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UDL vs Accessibility
Accessibility and Universal Design: A Comparison
Accessibility and Universal Design for Learning (UDL) work together to create an inclusive educational environment for all students to thrive. However, the two are not synonymous. In this article, we will explore Accessibility and Universal Design for Learning (UDL) to examine how they differ and how one can support the other.
Accessibility applies directly to ensuring equal access to the physical spaces, course materials, websites and software needed to successfully do one’s job or fulfill one’s studies. For instance, a student with a visual impairment should have an equal or equivalent experience accessing a syllabus.
People with disabilities often use assistive technologies such as wheel chairs, screen magnifiers, and closed captioning to access materials. Assistive technologies can increase student’s access IF environments, webpages, software, and digital materials are designed to work with these technologies. For instance, if a website cannot be easily navigated with a keyboard, it is not accessible to for a person that uses a screen reader.
Universal Design for Learning
UDL is a pedagogical framework focused on responding to learner diversity by designing flexible pathways to engage, represent, and express knowledge. For instance, rather than giving three multiple choice exams to, an instructor might use a variety of assignment types such as: multiple choice tests, group assignments, and individual projects, to provide options for students to express what they know.
A Universally Designed course addresses, from the onset, possible barriers to student success, designs support materials and strategies to mitigate the barriers, and offers these materials to all students. Small things, like taking the first few minutes of class to point out upcoming due dates is particularly helpful for students with cognitive disabilities like ADHD, but also benefits all students—not to mention instructors will be more likely to receive more assignments on the actual due date streamlining the grading process. UDL provides a design centered approach to building a curriculum focused on learner diversity and flexible pathways to student success.
UDL and Accessibility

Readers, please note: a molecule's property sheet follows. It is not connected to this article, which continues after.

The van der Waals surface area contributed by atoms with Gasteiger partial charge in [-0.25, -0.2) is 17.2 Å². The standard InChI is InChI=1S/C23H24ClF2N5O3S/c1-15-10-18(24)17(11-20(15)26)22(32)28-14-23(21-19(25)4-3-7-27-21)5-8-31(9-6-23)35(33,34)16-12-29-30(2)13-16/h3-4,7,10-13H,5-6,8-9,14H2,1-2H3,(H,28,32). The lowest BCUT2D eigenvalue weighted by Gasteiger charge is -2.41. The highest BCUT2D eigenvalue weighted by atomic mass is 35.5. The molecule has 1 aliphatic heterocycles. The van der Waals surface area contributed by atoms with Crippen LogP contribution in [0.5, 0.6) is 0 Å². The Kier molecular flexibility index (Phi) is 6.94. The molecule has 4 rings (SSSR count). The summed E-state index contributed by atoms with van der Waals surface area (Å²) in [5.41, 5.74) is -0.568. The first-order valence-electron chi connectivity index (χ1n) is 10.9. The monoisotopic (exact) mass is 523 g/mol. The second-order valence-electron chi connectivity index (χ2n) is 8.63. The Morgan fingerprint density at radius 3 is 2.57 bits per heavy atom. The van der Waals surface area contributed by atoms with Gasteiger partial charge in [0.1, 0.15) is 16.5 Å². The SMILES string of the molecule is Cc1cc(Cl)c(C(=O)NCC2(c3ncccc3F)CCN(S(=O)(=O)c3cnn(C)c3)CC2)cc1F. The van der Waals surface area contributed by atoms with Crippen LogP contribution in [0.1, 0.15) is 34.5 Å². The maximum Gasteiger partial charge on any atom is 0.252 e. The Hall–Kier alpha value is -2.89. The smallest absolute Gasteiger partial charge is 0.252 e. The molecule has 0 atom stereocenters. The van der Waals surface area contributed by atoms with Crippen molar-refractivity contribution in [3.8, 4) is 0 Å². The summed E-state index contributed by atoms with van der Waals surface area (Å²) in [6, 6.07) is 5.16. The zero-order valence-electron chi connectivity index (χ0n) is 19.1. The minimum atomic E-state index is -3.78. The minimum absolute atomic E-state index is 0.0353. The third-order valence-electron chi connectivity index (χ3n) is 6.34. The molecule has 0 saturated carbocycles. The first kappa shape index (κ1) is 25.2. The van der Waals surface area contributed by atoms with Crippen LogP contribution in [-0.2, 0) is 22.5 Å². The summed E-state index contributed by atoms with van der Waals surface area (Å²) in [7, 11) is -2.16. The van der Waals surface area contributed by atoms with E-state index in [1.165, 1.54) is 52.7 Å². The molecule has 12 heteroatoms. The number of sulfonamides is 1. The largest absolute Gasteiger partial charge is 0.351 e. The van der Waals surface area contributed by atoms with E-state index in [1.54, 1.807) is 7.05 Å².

Although accessibility and UDL are not synonymous, they do support one another. UDL provides a framework for designing courses with a diverse group of learners in mind, and accessibility is ensuring that all materials, activities, and technology used in the class are accessible for a students. Captioned videos are a good example of how UDL and accessibility work together. By captioning videos, you not only make them accessible for students who are Deaf or hard of hearing students, but this also benefits English language learners, and students that absorb information more thoroughly through reading. Accessible materials benefit all students, not only those with disabilities.
Applying Universal Design for Learning principles and ensuring that your course materials are accessible can be daunting. Prioritizing and defining achievable goals is essential.
To get started on creating accessible materials:
- Identify the most common materials used to convey information in your class (PDF readings, PowerPoint lectures, videos, documents, etc.)
- Visit the Accessibility Network at UC’s website to learn how to make your most frequently used materials accessible
To start applying UDL principles to your class:
- Identify barriers to student success in your classes
- Visit the Center for the Enhancement of Teaching and Learning website to learn more UDL and how to apply it to your courses
Written for the Accessibility Network by CET&L's Assistant Director.
Watch a video about universal design built in to an architectural space for learning: